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Reviewed by:
  • Holy Hustlers, and: Counterpoint One, and: Counterpoint Botswana by Richard Werbner
  • Timothy R. Landry
Richard Werbner, director.Holy Hustlers. 2009. 53 minutes. English subtitles. United Kingdom. International Centre for Contemporary Cultural Research, School of Social Sciences, University of Manchester. No price reported.
Richard Werbner, director. Counterpoint One. 2011. 37 minutes. United Kingdom. Royal Anthropological Institute. No price reported.
Richard Werbner, director. Counterpoint Botswana. 2011. 45 minutes. United Kingdom. International Centre for Contemporary Cultural Research, School of Social Sciences, University of Manchester. No price reported.

Holy Hustlers, a documentary film by Richard Werbner, opens with a young Apostolic prophet dancing himself into a rapid spin. As the prophet dances, his sacred robe fades into an almost mystical blur of red swirling color on the screen. Caught by the Holy Spirit, the congregants of Eloyi Church sing, clap, and pray in harmonious unison. Upon ending his dance, the dizzy prophet warns a fellow churchgoer that the “bullet” of witchcraft and misfortune has been hidden in one of their “dolls.” This opening vignette captures the purpose of the rest of the film perfectly. The viewer does not have to wait long to observe the prevailing power of those magically blurred boundaries that dominate Holy Hustlers. This theme is further strengthened in two companion films, Counterpoint One and Counterpoint Botswana, wherein Werbner opens himself and Holy Hustlers to criticism in a brilliant effort to dismantle the comfortable wall that often protects the ethnographic filmmaker from his or her viewers. In this review, I will draw on the theme of “blurring” to highlight the ways in which Richard Werbner uses film to underscore both the fluidity of religious well-being and ethnography more broadly.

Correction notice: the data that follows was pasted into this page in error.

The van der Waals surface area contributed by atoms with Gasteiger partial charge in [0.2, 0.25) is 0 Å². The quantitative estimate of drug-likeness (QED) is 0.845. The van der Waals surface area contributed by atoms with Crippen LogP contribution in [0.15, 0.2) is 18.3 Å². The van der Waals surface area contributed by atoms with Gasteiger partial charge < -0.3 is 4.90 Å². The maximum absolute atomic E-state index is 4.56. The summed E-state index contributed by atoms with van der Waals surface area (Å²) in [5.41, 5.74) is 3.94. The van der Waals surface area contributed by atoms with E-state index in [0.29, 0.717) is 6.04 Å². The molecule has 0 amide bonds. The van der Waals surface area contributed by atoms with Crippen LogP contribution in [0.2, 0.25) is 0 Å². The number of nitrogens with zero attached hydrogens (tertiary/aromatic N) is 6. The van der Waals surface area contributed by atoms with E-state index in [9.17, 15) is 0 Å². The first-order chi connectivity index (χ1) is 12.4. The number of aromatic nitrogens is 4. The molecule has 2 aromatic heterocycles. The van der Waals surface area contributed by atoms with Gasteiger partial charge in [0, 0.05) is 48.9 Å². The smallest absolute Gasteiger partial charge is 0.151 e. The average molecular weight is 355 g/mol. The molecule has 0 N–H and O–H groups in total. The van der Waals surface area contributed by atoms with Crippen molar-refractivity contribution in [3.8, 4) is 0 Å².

From beginning to end, Holy Hustlers’ primary contribution is in challenging the imaginary boundaries that exist between self and other while encouraging the viewer to ask, how can one be both holy and a hustler? It is in this paradox, which Werbner calls the “certainty of uncertainty,” that Holy Hustlers and its companion films make their mark. We follow a segment of Bishop Boitshepelo’s life as he moves from empowering “streetwise, unemployed, young men” to be prophets in the Eloyi Apostolic faith-healing church, to being forced to resign from his family’s church, and to forming a new church focused on “busting” witches and riding their communities of demonic evils. As Boitshepelo struggles to find acceptance in his family, [End Page 311] we see how, as Birgit Meyer has argued, Christianity in Africa has the potential to challenge the family structure (Meyer 1999). In Holy Hustlers, Werbner shows his viewers how congregational families rally together in their desire to fight against witchcraft and are subsequently emboldened, just as are diviners and priests of autochthonous gods, by evidence of a prophet’s or ritual’s efficacy. Whereas a priest of the “old gods” might develop trust in a shrine that answers his or her wishes (Landry 2016), Boitshepelo’s prophets find confidence in their capacity to predict impending storms, illnesses, and misfortune. In the film’s final and most provocative scene, Boitshepelo and his followers descend upon a Botswana refreshment bar that has purportedly been infiltrated by evil witches. The prophets exhume “traditional charms” buried at the establishment’s gate; consecrate the “unholy” ground with sacrificial ashes; destroy a mattress in order to exorcise the presence of witchcraft hidden under the stitching; and even decapitate a venomous snake found in the bar to be sure their connection to witchcraft is severed and connection to God invigorated. As the prophets work themselves into a trance and focus on what they believe to be the evil of witchcraft, the viewer is repeatedly reminded of Christianity’s ability to localize and absorb the religious truths that have, for generations, permeated their social worlds. If these themes were all that Werbner uncovered in his films, they would have tremendous anthropological value for undergraduate students seeking to discover the complex religious lives of African peoples and for more seasoned researchers inspired by the films’ ethnographic nuance. Remarkably, drawing on decades of ethnographic research and engagement in anthropological discourse, Werbner is able to do so much more as he takes his viewer on a...


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pp. 311-315
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